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Root Dynamics, Production and Distribution in Agroecosystems on the Georgia Piedmont Using Minirhizotrons
W. Cheng, D. C. Coleman and J. E. Box, Jr.
Journal of Applied Ecology
Vol. 27, No. 2 (Aug., 1990), pp. 592-604
Published by: British Ecological Society
Stable URL: http://www.jstor.org/stable/2404304
Page Count: 13
You can always find the topics here!Topics: Plant roots, Tillage, No tillage, Soil ecology, Root growth, Soil density, Agrology, Agronomy, Agricultural soils, Conventional tillage
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(1) Growth rates, death rates and distribution of grain sorghum and weed roots in conventional tillage (CT) and no-tillage (NT) plots were measured using the minirhizotron technique. Total root production in the two systems was estimated by combining minirhizotron and soil coring methods. (2) Most root growth occurred before flowering and most roots died after flowering. The specific root growth rates of both CT and NT were highest at the beginning of the season and then declined. In contrast, the specific root death rates in the two systems were very low during the early season, increased markedly beginning at the early reproductive growth stage, peaked at flowering and declined afterwards. (3) A root turnover index, the average of the specific growth rate and the specific death rate, was introduced in order to assess the intra-seasonal root turnover or change rate. The root turnover index of NT was higher than that of CT most of the time before flowering and slightly lower than CT after flowering. (4) No-tillage had higher root density in the upper soil layer (0-5 cm) and in the deep soil layer (below 60 cm), but lower in the middle layer (5-60 cm) compared to CT. The estimated total root production in the top soil layer (0-28.2 cm) was 220 g m-2 for NT and 224 g m-2 for CT, and was not significantly different between treatments.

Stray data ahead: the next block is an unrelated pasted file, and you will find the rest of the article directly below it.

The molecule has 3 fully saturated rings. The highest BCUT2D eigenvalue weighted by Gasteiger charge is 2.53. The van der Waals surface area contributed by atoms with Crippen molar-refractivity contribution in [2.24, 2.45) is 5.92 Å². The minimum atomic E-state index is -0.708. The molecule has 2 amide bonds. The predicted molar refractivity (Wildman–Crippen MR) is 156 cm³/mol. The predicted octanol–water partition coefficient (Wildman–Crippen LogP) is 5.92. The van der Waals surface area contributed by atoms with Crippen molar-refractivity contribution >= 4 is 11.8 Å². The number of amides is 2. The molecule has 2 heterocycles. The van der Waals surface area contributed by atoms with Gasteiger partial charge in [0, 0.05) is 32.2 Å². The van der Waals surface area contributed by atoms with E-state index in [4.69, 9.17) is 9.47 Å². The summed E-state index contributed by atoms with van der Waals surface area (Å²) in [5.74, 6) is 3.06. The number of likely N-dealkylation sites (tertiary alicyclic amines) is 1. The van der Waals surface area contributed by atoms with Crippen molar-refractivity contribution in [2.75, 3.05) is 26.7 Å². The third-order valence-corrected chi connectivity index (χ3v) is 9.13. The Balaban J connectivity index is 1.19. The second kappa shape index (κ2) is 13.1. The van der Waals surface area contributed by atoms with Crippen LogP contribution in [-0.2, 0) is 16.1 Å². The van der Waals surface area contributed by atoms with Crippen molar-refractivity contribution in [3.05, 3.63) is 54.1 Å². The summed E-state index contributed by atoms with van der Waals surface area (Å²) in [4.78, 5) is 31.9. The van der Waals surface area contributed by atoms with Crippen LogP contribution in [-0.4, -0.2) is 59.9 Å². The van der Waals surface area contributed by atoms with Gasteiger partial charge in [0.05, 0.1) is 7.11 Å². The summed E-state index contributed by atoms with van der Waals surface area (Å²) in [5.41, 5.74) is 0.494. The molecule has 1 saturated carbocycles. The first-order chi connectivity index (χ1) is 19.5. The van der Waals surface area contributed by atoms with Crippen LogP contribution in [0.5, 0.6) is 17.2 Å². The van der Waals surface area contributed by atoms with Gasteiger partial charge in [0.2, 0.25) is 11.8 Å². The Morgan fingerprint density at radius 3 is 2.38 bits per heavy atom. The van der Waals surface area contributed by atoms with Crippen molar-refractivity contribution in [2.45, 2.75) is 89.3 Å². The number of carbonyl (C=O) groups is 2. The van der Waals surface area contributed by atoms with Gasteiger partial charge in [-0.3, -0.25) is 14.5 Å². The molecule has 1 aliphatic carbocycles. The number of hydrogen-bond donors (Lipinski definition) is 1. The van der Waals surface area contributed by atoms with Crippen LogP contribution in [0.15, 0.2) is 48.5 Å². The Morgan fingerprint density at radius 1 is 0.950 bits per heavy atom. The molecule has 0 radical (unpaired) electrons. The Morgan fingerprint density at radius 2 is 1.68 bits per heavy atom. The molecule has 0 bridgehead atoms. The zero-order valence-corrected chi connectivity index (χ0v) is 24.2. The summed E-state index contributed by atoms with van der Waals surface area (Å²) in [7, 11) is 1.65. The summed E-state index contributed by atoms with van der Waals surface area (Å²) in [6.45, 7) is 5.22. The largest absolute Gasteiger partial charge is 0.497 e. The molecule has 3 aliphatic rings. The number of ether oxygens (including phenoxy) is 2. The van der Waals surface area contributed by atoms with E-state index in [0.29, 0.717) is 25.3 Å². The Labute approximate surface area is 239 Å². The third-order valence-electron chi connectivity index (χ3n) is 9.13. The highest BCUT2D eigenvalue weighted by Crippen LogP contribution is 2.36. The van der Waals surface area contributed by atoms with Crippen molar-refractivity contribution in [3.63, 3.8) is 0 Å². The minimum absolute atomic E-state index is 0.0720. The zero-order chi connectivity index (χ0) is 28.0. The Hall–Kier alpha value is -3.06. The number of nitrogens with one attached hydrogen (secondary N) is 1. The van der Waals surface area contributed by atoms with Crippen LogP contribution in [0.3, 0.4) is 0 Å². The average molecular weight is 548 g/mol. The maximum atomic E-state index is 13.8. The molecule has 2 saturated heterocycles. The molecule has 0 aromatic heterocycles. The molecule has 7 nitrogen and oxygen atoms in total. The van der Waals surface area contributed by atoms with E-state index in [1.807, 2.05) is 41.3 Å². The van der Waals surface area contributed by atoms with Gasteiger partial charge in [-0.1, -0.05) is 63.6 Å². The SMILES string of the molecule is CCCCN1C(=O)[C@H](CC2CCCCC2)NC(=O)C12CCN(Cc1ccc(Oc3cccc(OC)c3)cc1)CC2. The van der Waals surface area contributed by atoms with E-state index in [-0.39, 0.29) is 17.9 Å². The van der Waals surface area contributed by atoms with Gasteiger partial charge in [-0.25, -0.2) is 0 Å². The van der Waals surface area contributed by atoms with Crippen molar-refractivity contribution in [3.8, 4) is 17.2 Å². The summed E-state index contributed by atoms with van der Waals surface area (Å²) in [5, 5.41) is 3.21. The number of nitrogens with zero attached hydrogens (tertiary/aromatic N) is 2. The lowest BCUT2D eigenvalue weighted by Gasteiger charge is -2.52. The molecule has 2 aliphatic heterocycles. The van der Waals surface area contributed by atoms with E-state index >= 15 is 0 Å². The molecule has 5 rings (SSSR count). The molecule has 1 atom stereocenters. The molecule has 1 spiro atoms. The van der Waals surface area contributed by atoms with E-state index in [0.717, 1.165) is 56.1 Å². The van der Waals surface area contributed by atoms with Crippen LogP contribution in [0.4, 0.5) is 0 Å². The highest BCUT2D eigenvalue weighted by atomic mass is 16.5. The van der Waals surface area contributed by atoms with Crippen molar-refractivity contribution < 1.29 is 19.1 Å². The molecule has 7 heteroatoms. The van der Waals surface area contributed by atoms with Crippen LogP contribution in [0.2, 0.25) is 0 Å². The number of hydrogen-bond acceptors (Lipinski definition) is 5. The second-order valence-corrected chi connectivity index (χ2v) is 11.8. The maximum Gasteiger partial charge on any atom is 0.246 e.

Journal of Applied Ecology © 1990 British Ecological Society